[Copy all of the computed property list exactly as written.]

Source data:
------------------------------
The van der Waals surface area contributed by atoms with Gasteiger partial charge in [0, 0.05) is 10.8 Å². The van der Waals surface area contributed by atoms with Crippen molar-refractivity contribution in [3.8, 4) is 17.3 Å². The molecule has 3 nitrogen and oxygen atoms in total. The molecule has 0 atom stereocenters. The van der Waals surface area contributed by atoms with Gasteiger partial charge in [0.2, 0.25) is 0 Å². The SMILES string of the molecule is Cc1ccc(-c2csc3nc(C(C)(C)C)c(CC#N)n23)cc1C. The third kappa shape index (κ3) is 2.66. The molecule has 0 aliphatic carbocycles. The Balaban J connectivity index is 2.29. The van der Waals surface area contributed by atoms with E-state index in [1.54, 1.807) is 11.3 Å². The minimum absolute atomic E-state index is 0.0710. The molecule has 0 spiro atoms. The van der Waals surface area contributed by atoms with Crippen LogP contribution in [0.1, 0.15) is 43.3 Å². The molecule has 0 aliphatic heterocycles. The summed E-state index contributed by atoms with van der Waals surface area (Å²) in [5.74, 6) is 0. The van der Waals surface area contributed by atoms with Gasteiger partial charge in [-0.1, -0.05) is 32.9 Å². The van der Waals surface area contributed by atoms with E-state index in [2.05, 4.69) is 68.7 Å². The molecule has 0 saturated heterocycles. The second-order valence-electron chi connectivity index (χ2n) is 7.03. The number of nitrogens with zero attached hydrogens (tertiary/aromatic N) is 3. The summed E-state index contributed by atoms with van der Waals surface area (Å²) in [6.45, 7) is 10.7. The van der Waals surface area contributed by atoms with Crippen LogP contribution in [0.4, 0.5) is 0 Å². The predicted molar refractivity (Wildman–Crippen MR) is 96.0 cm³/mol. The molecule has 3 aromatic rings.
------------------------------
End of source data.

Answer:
The van der Waals surface area contributed by atoms with Gasteiger partial charge in [0, 0.05) is 10.8 Å². The van der Waals surface area contributed by atoms with Crippen molar-refractivity contribution in [3.8, 4) is 17.3 Å². The molecule has 3 nitrogen and oxygen atoms in total. The molecule has 0 atom stereocenters. The van der Waals surface area contributed by atoms with Gasteiger partial charge in [0.2, 0.25) is 0 Å². The SMILES string of the molecule is Cc1ccc(-c2csc3nc(C(C)(C)C)c(CC#N)n23)cc1C. The third kappa shape index (κ3) is 2.66. The molecule has 0 aliphatic carbocycles. The Balaban J connectivity index is 2.29. The van der Waals surface area contributed by atoms with E-state index in [1.54, 1.807) is 11.3 Å². The minimum absolute atomic E-state index is 0.0710. The molecule has 0 spiro atoms. The van der Waals surface area contributed by atoms with Crippen LogP contribution in [0.1, 0.15) is 43.3 Å². The molecule has 0 aliphatic heterocycles. The summed E-state index contributed by atoms with van der Waals surface area (Å²) in [5.74, 6) is 0. The van der Waals surface area contributed by atoms with Gasteiger partial charge in [-0.1, -0.05) is 32.9 Å². The van der Waals surface area contributed by atoms with E-state index in [2.05, 4.69) is 68.7 Å². The molecule has 0 saturated heterocycles. The second-order valence-electron chi connectivity index (χ2n) is 7.03. The number of nitrogens with zero attached hydrogens (tertiary/aromatic N) is 3. The summed E-state index contributed by atoms with van der Waals surface area (Å²) in [6.45, 7) is 10.7. The van der Waals surface area contributed by atoms with Crippen LogP contribution in [0.4, 0.5) is 0 Å². The predicted molar refractivity (Wildman–Crippen MR) is 96.0 cm³/mol. The molecule has 3 aromatic rings.